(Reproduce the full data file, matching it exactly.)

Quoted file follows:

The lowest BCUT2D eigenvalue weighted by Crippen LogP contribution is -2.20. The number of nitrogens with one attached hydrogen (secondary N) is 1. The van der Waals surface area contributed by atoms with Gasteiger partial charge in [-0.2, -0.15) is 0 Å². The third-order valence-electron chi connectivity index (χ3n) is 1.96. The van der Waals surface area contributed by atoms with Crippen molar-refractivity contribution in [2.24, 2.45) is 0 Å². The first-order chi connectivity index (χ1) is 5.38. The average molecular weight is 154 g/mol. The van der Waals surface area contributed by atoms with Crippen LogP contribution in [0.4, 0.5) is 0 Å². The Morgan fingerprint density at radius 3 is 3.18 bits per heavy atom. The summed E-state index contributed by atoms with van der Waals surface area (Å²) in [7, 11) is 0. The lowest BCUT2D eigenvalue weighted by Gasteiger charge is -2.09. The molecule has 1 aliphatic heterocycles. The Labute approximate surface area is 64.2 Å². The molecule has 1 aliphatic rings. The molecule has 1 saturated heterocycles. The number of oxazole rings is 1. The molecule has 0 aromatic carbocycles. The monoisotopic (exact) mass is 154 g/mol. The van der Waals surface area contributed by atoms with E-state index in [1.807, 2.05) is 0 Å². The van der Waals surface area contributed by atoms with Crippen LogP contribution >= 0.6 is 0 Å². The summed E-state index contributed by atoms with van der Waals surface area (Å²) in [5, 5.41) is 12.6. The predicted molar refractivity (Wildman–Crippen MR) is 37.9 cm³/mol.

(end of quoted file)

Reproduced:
The lowest BCUT2D eigenvalue weighted by Crippen LogP contribution is -2.20. The number of nitrogens with one attached hydrogen (secondary N) is 1. The van der Waals surface area contributed by atoms with Gasteiger partial charge in [-0.2, -0.15) is 0 Å². The third-order valence-electron chi connectivity index (χ3n) is 1.96. The van der Waals surface area contributed by atoms with Crippen molar-refractivity contribution in [2.24, 2.45) is 0 Å². The first-order chi connectivity index (χ1) is 5.38. The average molecular weight is 154 g/mol. The van der Waals surface area contributed by atoms with Crippen LogP contribution in [0.4, 0.5) is 0 Å². The Morgan fingerprint density at radius 3 is 3.18 bits per heavy atom. The summed E-state index contributed by atoms with van der Waals surface area (Å²) in [7, 11) is 0. The lowest BCUT2D eigenvalue weighted by Gasteiger charge is -2.09. The molecule has 1 aliphatic heterocycles. The Labute approximate surface area is 64.2 Å². The molecule has 1 aliphatic rings. The molecule has 1 saturated heterocycles. The number of oxazole rings is 1. The molecule has 0 aromatic carbocycles. The monoisotopic (exact) mass is 154 g/mol. The van der Waals surface area contributed by atoms with E-state index in [1.807, 2.05) is 0 Å². The van der Waals surface area contributed by atoms with Crippen LogP contribution >= 0.6 is 0 Å². The summed E-state index contributed by atoms with van der Waals surface area (Å²) in [5, 5.41) is 12.6. The predicted molar refractivity (Wildman–Crippen MR) is 37.9 cm³/mol.